If you are a frequent social networker, chances are you already know your Klout score which is measured on a scale of 1-100. The average score is 20, says the ratings site. New York Post writer Garett Sloane opines, “Having a higher Klout score than a rival is the latest form of business one-upmanship.”
Now about 2 years old, Klout monitors your Twitter, Facebook, Google Plus and other social networking accounts to see what kinds of reactions you get and how often people are engaged by what you are posting. “Adding more networks…can only increase your score,” claims the site’s online information which also explains, “Klout measures influence online using data from your social networks. Anywhere you have an online presence, you have the opportunity to influence people by creating or sharing content that inspires actions such as likes, retweets, comments and more. The more engagement your posts receive, the more influential you are. Klout uses this information to provide you a Klout Score that measures your overall influence.” Joe Fernandez, Klout CEO/Founder told the Post, “Ultimately, we look at things like how far does your message spread, what proportion of content you create gets acted upon and how influential are the people acting on your message.”
Recently Klout altered its methodology which resulted in the lowering of many individual scores and understandably upset many of those who were downgraded. Expected to soothe the ruffled feathers is a deeper, more transparent look from the company into exactly how the scores are created and tabulated slated to arrive in mid-January 2012.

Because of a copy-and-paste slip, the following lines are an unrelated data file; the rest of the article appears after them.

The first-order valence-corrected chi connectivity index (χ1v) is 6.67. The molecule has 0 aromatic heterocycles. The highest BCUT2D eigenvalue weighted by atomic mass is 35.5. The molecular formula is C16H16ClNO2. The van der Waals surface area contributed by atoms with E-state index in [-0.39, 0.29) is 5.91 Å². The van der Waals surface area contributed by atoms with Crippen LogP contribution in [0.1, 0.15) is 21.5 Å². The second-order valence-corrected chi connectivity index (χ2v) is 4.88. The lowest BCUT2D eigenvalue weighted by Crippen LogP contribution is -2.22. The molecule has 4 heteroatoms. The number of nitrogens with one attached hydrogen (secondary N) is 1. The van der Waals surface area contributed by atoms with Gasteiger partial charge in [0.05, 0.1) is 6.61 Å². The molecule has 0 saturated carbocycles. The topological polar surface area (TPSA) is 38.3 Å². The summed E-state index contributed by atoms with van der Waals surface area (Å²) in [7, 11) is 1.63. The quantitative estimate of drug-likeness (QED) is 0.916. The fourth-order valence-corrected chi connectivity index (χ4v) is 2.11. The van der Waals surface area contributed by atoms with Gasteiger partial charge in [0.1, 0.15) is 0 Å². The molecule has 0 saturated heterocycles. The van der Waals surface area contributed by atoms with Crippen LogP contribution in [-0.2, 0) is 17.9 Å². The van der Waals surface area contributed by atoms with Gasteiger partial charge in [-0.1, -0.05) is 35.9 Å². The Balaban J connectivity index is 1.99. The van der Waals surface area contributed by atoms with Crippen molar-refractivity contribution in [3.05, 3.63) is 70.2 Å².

TechCrunch contributor Semil Shah noted in a Klout editorial, “It’s worth remembering that Klout only claims to measure one’s online influence, and I tend to think that much of the backlash against the company is rooted in the misconception that one’s Klout score maps to the offline world. It’s easy to grandstand and take a publicly moral stance against what Klout is doing, but as it is with entrepreneurship and certainly the web, there are no rules. Companies and users are making the rules as they go, and that’s just the way it should be.”
Mashable’s Samantha Murphy playfully suggests that those with higher scores tend to be the ones most satisfied with the methodology. “It seems as though it’s those with lower Klout scores that detest the concept, while members with higher scores are reaping the benefits of the platform. Some have even gotten job offers, free products and gift certificates from companies that want to keep the Klout influencers on their radar,” she says. “Obtaining a high Klout score is becoming more of something to strive for, with some even highlighting their number on resumes.” Murphy has created a 7-point list of how to get more Klout. “Build a network and create meaningful content,” she advises. “If you keep focused on your network strategy and your content strategy, you’ll succeed.” (See her complete list here.)
Klout scores describe a very limited aspect of a person’s personality and/or lifestyle. However, it seems that marketers are beginning to realize that enlisting social networkers with high scores who broadcast their messages to a large audience can be extremely influential in promoting a brand or a product such as music.
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